When asked by Sen. Doug Erickson "what is the hazard?" (regarding the finished vitrified nuclear waste in stainless steel canisters) and what is our time…the length…of protection we will get"? Russell Daniel (Bechtel "Vit." project Technical director) only answered the hazard part (regarding how safe it is to be in proximity of the finished product) but he did not answer the part regarding how long this vitrified material will serve to protect from contaminating the environment. He did not even ball park it. He did go on to say "the factor for leaching of gas is one fifth of what it is at the Savanna River site". What this means I am not sure but I think it is an indication that this vitrified material is still undergoing chemical breakdown or change. I wonder if this leaching of gas could be the same as the hydrogen production problem Christopher Busby has pointed out that brings to question the putting of large quantities of nuclear wast in closed unventilated containers and repositories for long periods of time? He did however indicate that this technology has been tried and is proven. That may be so, except it is only at this point proven for ten or twenty years at best on the most successful batches. I still would like to hear his answer to "what is the length of protection we will get?".

    I hope this all is not Pandora's box just waiting for its time to go "boom". I am sure those working on and who know this situation are hoping the same…

  • JoshuaNB

    'They' say there is no danger. I have lived here since 1979. Had radiation poisoning so severe my nerves were shattered. I was 'cured' by Quantum Physics. The world is governed by evilness, and 'they' knew what they were doing from the start. This, along with all the other destruction 'they' have inflicted upon an innocent planet, fits in perfectly with what God said would happen, in the end, in Rev. 6.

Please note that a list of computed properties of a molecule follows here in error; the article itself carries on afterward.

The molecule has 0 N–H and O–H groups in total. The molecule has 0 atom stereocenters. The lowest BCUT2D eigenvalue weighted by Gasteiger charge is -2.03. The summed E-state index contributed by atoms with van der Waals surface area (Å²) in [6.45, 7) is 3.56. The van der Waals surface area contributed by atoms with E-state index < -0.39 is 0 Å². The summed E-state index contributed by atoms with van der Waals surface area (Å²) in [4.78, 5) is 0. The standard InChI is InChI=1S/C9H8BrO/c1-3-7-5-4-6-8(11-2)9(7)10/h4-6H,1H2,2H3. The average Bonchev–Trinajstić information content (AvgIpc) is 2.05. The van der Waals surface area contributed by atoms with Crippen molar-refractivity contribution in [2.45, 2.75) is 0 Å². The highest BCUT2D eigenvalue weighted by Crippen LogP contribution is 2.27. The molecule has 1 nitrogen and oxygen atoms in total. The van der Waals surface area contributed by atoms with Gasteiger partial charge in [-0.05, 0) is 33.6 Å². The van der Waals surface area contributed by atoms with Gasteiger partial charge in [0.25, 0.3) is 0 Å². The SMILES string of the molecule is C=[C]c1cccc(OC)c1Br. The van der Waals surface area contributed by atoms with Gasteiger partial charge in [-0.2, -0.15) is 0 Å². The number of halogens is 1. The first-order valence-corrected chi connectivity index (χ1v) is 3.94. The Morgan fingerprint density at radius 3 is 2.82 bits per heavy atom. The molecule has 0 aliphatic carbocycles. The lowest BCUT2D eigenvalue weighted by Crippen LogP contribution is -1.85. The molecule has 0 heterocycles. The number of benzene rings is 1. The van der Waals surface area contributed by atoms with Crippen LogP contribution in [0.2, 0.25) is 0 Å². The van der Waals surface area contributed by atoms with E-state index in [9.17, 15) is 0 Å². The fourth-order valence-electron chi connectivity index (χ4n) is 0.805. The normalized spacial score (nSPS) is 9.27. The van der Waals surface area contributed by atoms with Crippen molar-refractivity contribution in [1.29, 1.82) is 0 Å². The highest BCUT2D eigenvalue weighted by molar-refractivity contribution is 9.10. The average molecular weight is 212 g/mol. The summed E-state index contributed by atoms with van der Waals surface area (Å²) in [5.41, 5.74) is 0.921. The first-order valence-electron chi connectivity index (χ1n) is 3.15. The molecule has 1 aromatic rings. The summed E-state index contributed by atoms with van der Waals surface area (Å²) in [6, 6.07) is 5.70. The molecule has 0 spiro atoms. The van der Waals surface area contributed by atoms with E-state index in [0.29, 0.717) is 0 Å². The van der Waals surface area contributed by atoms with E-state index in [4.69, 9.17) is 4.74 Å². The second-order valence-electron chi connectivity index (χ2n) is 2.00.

• dave14139

    Build some double-walled above ground tanks and transfer the waste. Stop doing nothing and get moving!

  • Keen

    Does anyone know exactly what the statement "the factor for leaching of gas is one fifth of what it is at the Savanna River site" means. I am fairly certain this is in reference the finished (vitrified) treated waste. Does anyone have a better idea of this?

    • razzz razzz

      I can't help you on that one because I not sure what it is pertaining to. But keep in mind that when they heat up a batch of radioactive goop to turn it into radioactive molten glass to make logs or whatever that there is off gassing that has to be filtered (and then the filters have to be disposed of).

      How well the filters work I don't know. There is off gassing when they are pre-treating the goop with chemicals before heating and that process has to be filtered too. It's all radioactive gas, solids or liquids being processed and created.

      Reading material…

      • PavewayIII PavewayIII

        The filters only catch particulates, not gasses. They're just going to vent the residual gas into the atmosphere.

        Radioactive noble gasses can be separated out with some effort – not sure if that's in the plans at all.

        The gas everyone should be worried about is tritium. That has been vented out of the tanks for, oh… sixty years or more. 24×7.

        You're not suppose to know that radioactive tritium gas cannot be filtered out *at all*. They can't even separate tritium from regular hydrogen without enormous effort, much less any other gas. Even then, separation is only possible in tiny amounts in a lab. No filtering technology or molecular sieves or activated charcoal or anything easy like that.

        Reactor operators will claim tritium constantly produced by SFPs and secondary containment is not vented directly into the atmosphere. They will say they maintain negative pressure inside the reactor buildings, constantly collect the air and *scrub* it – with filters to remove anything harmful. Which is great if you were expecting to capture plutonium dust wafting around the building.

        The clean, filtered, tritium-filled gas after the filter? That's vented directly outside because it's harmless. You're breathing that if you're downwind.

        How is this related to Hanford? The tanks would blow themselves to bits if they didn't filter and vent them 24×7. They spew tons of tritium.

  • Keen

    Thanks razz, Interesting material. unfortunately I do not get through such things very quickly but I will look at it. I do find it interesting from the start.